India should increase its solar power capacity to 5630 gigawatt in order to become a net-zero emissions nation by 2070, according to a study.
At present, India has 100 GW of installed renewable energy capacity, of which solar comprises 40 GW, the study released by the Council on Energy, Environment and Water (CEEW) on Tuesday said. The government has set an ambitious target to scale up its total renewable energy capacity to 450 GW by 2030.
"India's total installed solar power capacity would need to increase to 5630 GW if it were to commit to achieving net-zero greenhouse gas emission by 2070," the study titled 'Implications of a Net-zero Target for India's Sectoral Energy Transitions and Climate Policy' said.
The country would also need to develop the requisite recycling capacities to handle the solar PV (photovoltaic) waste generated, it said.
The study further said that to achieve net-zero target by 2070, usage of coal especially for power generation would need to peak by 2040 and drop by 99 per cent between 2040 and 2060.
Further, the consumption of crude oil across sectors would also need to peak by 2050 and fall substantially by 90 per cent between 2050 and 2070.
Vaibhav Chaturvedi, Fellow, CEEW, said, "As we move towards a net-zero future, energy prices could rise in the short run and workers that are a part of the fossil-fuel economy could lose jobs. "Hence, developed countries should offer generous financial and technological support to the developing ones to help them set ambitious goals regarding emissions reduction while ensuring a just transition."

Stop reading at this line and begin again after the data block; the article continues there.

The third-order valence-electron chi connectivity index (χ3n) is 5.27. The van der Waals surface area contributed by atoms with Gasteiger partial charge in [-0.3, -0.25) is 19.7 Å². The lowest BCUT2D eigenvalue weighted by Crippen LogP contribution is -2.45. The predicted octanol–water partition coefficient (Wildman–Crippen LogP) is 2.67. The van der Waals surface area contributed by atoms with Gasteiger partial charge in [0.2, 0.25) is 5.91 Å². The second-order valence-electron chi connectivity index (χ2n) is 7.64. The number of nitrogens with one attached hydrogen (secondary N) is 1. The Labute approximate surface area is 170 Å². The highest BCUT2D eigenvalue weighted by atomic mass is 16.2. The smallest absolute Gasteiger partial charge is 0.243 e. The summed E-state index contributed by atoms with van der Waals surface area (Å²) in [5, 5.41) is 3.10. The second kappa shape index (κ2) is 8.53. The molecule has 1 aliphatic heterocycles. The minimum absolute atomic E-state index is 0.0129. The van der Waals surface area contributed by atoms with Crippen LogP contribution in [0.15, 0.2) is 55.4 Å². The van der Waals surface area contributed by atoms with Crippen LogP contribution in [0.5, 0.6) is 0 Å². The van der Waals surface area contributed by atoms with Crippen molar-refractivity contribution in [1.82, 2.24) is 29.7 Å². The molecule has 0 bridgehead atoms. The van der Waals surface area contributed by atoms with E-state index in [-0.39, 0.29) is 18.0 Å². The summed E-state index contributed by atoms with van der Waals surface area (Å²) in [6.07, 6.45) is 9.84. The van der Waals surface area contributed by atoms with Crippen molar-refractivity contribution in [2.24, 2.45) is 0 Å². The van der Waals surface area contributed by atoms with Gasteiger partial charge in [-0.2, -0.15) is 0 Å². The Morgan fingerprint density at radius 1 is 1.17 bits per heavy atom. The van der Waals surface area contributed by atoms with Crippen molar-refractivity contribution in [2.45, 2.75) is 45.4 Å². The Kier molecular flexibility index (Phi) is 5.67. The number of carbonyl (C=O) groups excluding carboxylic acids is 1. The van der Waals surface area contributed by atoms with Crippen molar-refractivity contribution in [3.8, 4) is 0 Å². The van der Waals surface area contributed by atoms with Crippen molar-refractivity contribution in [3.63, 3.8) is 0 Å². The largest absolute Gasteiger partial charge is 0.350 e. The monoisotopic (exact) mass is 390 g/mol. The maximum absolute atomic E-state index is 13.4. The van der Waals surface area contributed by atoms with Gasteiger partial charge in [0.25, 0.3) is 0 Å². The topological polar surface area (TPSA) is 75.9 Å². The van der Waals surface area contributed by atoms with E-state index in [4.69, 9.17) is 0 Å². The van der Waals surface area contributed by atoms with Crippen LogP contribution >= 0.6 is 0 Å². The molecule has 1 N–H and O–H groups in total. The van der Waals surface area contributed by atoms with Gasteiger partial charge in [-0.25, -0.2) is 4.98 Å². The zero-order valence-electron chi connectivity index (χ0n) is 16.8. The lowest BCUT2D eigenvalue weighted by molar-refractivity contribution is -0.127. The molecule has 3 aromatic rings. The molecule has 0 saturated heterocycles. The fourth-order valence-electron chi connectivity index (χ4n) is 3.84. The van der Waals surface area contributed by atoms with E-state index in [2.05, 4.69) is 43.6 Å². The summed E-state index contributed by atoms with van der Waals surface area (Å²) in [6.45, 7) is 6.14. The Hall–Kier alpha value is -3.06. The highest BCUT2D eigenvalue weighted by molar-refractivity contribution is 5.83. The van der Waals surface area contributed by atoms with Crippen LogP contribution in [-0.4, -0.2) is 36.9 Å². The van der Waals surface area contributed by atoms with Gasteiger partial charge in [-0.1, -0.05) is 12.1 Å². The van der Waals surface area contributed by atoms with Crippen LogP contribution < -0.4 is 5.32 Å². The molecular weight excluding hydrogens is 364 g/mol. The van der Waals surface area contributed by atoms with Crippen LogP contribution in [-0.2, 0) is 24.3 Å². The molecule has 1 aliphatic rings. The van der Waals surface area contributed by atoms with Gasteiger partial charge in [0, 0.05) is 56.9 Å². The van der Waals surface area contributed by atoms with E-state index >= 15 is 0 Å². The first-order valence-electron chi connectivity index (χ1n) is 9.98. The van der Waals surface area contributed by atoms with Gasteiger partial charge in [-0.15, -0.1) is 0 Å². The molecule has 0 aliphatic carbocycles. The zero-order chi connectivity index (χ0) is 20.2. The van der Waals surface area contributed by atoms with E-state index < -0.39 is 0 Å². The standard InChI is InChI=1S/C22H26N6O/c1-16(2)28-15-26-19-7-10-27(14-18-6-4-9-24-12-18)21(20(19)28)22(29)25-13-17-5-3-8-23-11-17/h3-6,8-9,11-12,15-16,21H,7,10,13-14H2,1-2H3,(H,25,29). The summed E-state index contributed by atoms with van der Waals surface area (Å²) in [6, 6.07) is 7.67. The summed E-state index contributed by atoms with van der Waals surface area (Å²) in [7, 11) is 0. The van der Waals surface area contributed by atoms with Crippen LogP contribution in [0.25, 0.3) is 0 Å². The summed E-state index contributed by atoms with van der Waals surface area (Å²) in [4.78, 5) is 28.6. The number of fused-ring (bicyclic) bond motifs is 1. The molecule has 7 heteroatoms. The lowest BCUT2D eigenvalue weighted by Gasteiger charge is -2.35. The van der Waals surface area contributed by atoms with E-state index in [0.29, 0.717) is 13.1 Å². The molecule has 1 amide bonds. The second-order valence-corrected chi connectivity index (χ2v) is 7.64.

Arunabha Ghosh, CEO, CEEW, said, developed economies should significantly advance their target of achieving net-zero and not wait till 2050.
This will give developing countries room to pursue a just and sustainable energy transition, the CEO said.
To meet the target, India should also co-invest and co-develop new green technologies in partnership with other countries to create new jobs and markets. Green hydrogen is one such technology that could replace coal in the industrial sector, Ghosh said.
According to the CEEW study, in 2070, electric or battery-driven passenger vehicles would comprise 84 per cent of total cars sold in the country.
Around 79 per cent of all trucks would run on battery-electric technology and rest on hydrogen. Households across the country would also have to use electricity as the primary cooking fuel. CEEW is a not-for-profit policy research institution.